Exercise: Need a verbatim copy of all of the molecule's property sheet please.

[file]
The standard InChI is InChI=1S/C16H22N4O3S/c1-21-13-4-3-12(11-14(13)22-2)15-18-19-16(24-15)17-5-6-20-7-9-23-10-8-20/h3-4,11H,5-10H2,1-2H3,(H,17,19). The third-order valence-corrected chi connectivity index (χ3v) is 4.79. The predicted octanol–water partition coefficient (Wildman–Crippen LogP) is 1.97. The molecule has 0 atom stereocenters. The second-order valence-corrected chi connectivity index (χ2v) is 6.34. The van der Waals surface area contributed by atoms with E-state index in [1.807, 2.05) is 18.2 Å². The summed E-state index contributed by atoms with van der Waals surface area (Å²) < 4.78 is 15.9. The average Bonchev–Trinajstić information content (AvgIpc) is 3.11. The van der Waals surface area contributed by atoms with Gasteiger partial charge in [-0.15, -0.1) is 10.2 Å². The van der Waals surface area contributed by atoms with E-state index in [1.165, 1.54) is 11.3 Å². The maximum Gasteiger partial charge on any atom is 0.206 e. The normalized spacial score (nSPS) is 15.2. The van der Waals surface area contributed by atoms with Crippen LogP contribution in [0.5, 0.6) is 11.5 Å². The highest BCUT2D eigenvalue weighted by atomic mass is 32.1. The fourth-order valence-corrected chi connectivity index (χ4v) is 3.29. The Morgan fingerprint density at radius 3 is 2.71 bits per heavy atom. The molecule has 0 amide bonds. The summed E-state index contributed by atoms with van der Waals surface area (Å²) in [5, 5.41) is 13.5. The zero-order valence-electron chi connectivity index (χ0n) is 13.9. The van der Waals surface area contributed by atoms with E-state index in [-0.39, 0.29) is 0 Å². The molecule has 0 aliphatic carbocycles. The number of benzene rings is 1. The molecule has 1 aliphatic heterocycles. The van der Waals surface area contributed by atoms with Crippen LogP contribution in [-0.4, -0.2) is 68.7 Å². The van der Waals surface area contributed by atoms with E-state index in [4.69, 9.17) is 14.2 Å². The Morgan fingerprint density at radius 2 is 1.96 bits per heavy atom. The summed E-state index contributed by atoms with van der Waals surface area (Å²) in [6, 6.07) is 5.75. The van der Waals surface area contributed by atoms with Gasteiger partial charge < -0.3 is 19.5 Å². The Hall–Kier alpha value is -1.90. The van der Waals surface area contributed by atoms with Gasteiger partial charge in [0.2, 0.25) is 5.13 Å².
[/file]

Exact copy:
The standard InChI is InChI=1S/C16H22N4O3S/c1-21-13-4-3-12(11-14(13)22-2)15-18-19-16(24-15)17-5-6-20-7-9-23-10-8-20/h3-4,11H,5-10H2,1-2H3,(H,17,19). The third-order valence-corrected chi connectivity index (χ3v) is 4.79. The predicted octanol–water partition coefficient (Wildman–Crippen LogP) is 1.97. The molecule has 0 atom stereocenters. The second-order valence-corrected chi connectivity index (χ2v) is 6.34. The van der Waals surface area contributed by atoms with E-state index in [1.807, 2.05) is 18.2 Å². The summed E-state index contributed by atoms with van der Waals surface area (Å²) < 4.78 is 15.9. The average Bonchev–Trinajstić information content (AvgIpc) is 3.11. The van der Waals surface area contributed by atoms with Gasteiger partial charge in [-0.15, -0.1) is 10.2 Å². The van der Waals surface area contributed by atoms with E-state index in [1.165, 1.54) is 11.3 Å². The maximum Gasteiger partial charge on any atom is 0.206 e. The normalized spacial score (nSPS) is 15.2. The van der Waals surface area contributed by atoms with Crippen LogP contribution in [0.5, 0.6) is 11.5 Å². The highest BCUT2D eigenvalue weighted by atomic mass is 32.1. The fourth-order valence-corrected chi connectivity index (χ4v) is 3.29. The Morgan fingerprint density at radius 3 is 2.71 bits per heavy atom. The molecule has 0 amide bonds. The summed E-state index contributed by atoms with van der Waals surface area (Å²) in [5, 5.41) is 13.5. The zero-order valence-electron chi connectivity index (χ0n) is 13.9. The van der Waals surface area contributed by atoms with E-state index in [-0.39, 0.29) is 0 Å². The molecule has 0 aliphatic carbocycles. The number of benzene rings is 1. The molecule has 1 aliphatic heterocycles. The van der Waals surface area contributed by atoms with Crippen LogP contribution in [-0.4, -0.2) is 68.7 Å². The van der Waals surface area contributed by atoms with E-state index in [4.69, 9.17) is 14.2 Å². The Morgan fingerprint density at radius 2 is 1.96 bits per heavy atom. The summed E-state index contributed by atoms with van der Waals surface area (Å²) in [6, 6.07) is 5.75. The van der Waals surface area contributed by atoms with Gasteiger partial charge < -0.3 is 19.5 Å². The Hall–Kier alpha value is -1.90. The van der Waals surface area contributed by atoms with Gasteiger partial charge in [0.2, 0.25) is 5.13 Å².